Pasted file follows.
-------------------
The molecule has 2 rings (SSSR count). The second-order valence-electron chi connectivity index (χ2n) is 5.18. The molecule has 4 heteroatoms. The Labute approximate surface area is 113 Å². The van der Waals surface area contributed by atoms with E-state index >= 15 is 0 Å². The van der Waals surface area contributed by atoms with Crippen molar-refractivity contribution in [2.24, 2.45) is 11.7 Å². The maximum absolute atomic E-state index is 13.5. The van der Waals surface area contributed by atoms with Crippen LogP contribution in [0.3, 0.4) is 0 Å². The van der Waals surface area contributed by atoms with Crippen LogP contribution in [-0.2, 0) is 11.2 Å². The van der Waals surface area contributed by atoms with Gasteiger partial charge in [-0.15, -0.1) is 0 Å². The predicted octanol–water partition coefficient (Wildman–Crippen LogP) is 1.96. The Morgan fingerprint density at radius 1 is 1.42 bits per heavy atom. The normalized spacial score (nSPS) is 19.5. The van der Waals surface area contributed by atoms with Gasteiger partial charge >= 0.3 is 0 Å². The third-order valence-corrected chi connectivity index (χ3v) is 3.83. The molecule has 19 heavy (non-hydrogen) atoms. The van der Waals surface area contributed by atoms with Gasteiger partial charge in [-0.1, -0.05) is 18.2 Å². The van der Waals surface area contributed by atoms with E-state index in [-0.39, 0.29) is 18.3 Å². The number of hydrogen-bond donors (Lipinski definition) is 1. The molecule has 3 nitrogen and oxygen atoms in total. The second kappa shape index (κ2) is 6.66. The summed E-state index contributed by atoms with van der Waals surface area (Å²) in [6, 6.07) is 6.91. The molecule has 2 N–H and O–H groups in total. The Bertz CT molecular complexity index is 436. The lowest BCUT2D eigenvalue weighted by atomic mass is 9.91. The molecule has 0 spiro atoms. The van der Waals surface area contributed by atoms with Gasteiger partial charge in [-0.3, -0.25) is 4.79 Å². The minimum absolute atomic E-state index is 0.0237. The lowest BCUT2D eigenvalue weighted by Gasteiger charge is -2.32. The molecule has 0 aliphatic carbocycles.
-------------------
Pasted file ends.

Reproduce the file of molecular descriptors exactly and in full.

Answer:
The molecule has 2 rings (SSSR count). The second-order valence-electron chi connectivity index (χ2n) is 5.18. The molecule has 4 heteroatoms. The Labute approximate surface area is 113 Å². The van der Waals surface area contributed by atoms with E-state index >= 15 is 0 Å². The van der Waals surface area contributed by atoms with Crippen molar-refractivity contribution in [2.24, 2.45) is 11.7 Å². The maximum absolute atomic E-state index is 13.5. The van der Waals surface area contributed by atoms with Crippen LogP contribution in [0.3, 0.4) is 0 Å². The van der Waals surface area contributed by atoms with Crippen LogP contribution in [-0.2, 0) is 11.2 Å². The van der Waals surface area contributed by atoms with Gasteiger partial charge in [-0.15, -0.1) is 0 Å². The predicted octanol–water partition coefficient (Wildman–Crippen LogP) is 1.96. The Morgan fingerprint density at radius 1 is 1.42 bits per heavy atom. The normalized spacial score (nSPS) is 19.5. The van der Waals surface area contributed by atoms with Gasteiger partial charge >= 0.3 is 0 Å². The third-order valence-corrected chi connectivity index (χ3v) is 3.83. The molecule has 19 heavy (non-hydrogen) atoms. The van der Waals surface area contributed by atoms with Gasteiger partial charge in [-0.1, -0.05) is 18.2 Å². The van der Waals surface area contributed by atoms with E-state index in [-0.39, 0.29) is 18.3 Å². The number of hydrogen-bond donors (Lipinski definition) is 1. The molecule has 3 nitrogen and oxygen atoms in total. The second kappa shape index (κ2) is 6.66. The summed E-state index contributed by atoms with van der Waals surface area (Å²) in [6, 6.07) is 6.91. The molecule has 2 N–H and O–H groups in total. The Bertz CT molecular complexity index is 436. The lowest BCUT2D eigenvalue weighted by atomic mass is 9.91. The molecule has 0 spiro atoms. The van der Waals surface area contributed by atoms with Gasteiger partial charge in [-0.3, -0.25) is 4.79 Å². The minimum absolute atomic E-state index is 0.0237. The lowest BCUT2D eigenvalue weighted by Gasteiger charge is -2.32. The molecule has 0 aliphatic carbocycles.